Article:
• By Jonathan
  • |
  • 17th Apr 2012
  • |
  • ★★★

The Mystery of Edwin Drood tells the unfinished tale of Charles Dickens’ last novel, however the ending in this instance is in the audience's hands. In an energetic Vaudevillian performance, the cast of hugely talented West End performers sing, dance, and clown around for our perpetual amusement. The quality of the choral moments within the show are phenomenal, you could be listening to a full West End ensemble instead of the thirteen performers in this skilled cast.

Although the Landor Theatre has some attributes of a Music Hall, the space, performance and set lacked somewhat in atmosphere, and for that reason you have to remind yourself often that it is a play within a play. The first act itself is repetitive and the formula is easily worked out, but director Matthew Gould and the company have done something really inventive with the piece. The dance numbers were slick and comic, and the audience interaction adds a great energy from the start, where a good old sing-song is mandatory (songsheets provided!)

There are strong performances from Victoria Farley as Rosa Budd and Loula Geater as Helena Landless, both of whom portray feisty females with beautiful voices, evident particularly in their duet in Act One. Wendi Peters, of Coronation Street fame, is fantastic as the lascivious Princess Puffer, oozing Victorian sexiness with brilliant comic timing.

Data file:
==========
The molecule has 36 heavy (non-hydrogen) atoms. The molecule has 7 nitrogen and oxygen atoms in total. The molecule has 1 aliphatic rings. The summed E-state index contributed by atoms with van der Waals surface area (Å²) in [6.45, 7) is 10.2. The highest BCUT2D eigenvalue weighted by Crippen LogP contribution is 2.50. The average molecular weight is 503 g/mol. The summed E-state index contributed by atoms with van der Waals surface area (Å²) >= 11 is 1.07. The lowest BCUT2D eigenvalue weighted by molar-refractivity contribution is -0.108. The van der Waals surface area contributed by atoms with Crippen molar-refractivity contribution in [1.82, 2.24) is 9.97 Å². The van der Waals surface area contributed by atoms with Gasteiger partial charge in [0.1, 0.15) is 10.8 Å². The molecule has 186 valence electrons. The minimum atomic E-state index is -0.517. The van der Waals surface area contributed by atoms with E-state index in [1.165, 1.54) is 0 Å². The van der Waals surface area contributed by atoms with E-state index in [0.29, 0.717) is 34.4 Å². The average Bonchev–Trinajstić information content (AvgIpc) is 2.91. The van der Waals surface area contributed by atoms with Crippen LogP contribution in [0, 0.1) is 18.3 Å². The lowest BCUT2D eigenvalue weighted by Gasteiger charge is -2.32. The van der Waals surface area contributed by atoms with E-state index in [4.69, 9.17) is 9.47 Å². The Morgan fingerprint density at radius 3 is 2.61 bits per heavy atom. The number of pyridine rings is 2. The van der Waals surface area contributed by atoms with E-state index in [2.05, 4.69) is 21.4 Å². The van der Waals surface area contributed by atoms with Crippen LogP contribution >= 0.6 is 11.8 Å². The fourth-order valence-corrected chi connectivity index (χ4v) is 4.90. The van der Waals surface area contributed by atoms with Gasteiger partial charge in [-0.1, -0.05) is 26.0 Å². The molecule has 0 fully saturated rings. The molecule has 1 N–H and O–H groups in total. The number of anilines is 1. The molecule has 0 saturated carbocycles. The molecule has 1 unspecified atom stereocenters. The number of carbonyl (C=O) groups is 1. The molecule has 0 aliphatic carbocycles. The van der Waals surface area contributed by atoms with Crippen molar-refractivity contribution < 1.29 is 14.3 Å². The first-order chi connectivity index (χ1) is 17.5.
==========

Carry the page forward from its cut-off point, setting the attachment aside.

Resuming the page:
The second Act is really where this piece comes to life, with a hilarious bidding war for who the audience think is the murderer and the detective; for anyone wishing to play along there is opportunity to close your eyes! After several comic twists and turns the murderer is revealed, but is a happy ending guaranteed every night with The Mystery of Edwin Drood?

A really enjoyable night, but be warned these performers are used to filling West End theatres and are at times loud, especially for those on the front row!

The Blurb

The Mystery of Edwin Drood is a thrilling and comical play within a play, originally based on the unfinished novel by Charles Dickens.  Full of intrigue and mystery, the story follows the exploits of the Theatre Royale Music Hall Company. Set against the backdrop of the Great British traditions of Music Hall and Pantomime, the Theatre Royale actors set about completing the story of Edwin Drood – with just a little help from the audience along the way. The Tony Award winning score is full of beautiful and evocative melodies, encapsulating the Victorian vaudevillian spirit of the show.